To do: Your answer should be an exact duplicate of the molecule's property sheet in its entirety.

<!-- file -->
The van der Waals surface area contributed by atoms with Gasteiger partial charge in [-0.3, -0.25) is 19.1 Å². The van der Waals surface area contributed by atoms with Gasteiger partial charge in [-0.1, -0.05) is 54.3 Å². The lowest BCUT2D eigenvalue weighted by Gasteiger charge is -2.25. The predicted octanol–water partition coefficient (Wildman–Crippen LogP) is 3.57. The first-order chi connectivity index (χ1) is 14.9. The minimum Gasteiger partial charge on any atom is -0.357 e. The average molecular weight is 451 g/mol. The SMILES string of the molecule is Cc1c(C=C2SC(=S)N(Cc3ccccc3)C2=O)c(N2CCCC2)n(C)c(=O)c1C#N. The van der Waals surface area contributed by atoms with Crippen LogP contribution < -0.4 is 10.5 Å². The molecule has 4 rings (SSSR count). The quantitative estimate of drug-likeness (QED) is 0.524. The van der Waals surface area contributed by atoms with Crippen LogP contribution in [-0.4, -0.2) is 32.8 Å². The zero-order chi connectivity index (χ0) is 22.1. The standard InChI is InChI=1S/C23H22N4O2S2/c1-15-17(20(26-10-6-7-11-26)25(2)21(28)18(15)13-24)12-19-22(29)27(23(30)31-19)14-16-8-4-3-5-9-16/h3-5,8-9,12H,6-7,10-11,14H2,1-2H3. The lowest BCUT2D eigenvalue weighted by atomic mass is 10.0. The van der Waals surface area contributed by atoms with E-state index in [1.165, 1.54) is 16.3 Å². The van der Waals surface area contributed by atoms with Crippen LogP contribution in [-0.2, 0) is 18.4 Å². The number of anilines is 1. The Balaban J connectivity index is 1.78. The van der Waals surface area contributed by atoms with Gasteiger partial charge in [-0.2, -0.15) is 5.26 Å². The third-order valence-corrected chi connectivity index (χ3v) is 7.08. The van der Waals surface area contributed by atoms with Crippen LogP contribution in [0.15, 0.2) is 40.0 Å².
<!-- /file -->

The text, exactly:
The van der Waals surface area contributed by atoms with Gasteiger partial charge in [-0.3, -0.25) is 19.1 Å². The van der Waals surface area contributed by atoms with Gasteiger partial charge in [-0.1, -0.05) is 54.3 Å². The lowest BCUT2D eigenvalue weighted by Gasteiger charge is -2.25. The predicted octanol–water partition coefficient (Wildman–Crippen LogP) is 3.57. The first-order chi connectivity index (χ1) is 14.9. The minimum Gasteiger partial charge on any atom is -0.357 e. The average molecular weight is 451 g/mol. The SMILES string of the molecule is Cc1c(C=C2SC(=S)N(Cc3ccccc3)C2=O)c(N2CCCC2)n(C)c(=O)c1C#N. The van der Waals surface area contributed by atoms with Crippen LogP contribution < -0.4 is 10.5 Å². The molecule has 4 rings (SSSR count). The quantitative estimate of drug-likeness (QED) is 0.524. The van der Waals surface area contributed by atoms with Crippen LogP contribution in [-0.4, -0.2) is 32.8 Å². The zero-order chi connectivity index (χ0) is 22.1. The standard InChI is InChI=1S/C23H22N4O2S2/c1-15-17(20(26-10-6-7-11-26)25(2)21(28)18(15)13-24)12-19-22(29)27(23(30)31-19)14-16-8-4-3-5-9-16/h3-5,8-9,12H,6-7,10-11,14H2,1-2H3. The lowest BCUT2D eigenvalue weighted by atomic mass is 10.0. The van der Waals surface area contributed by atoms with E-state index in [1.165, 1.54) is 16.3 Å². The van der Waals surface area contributed by atoms with Crippen LogP contribution in [-0.2, 0) is 18.4 Å². The number of anilines is 1. The Balaban J connectivity index is 1.78. The van der Waals surface area contributed by atoms with Gasteiger partial charge in [-0.2, -0.15) is 5.26 Å². The third-order valence-corrected chi connectivity index (χ3v) is 7.08. The van der Waals surface area contributed by atoms with Crippen LogP contribution in [0.15, 0.2) is 40.0 Å².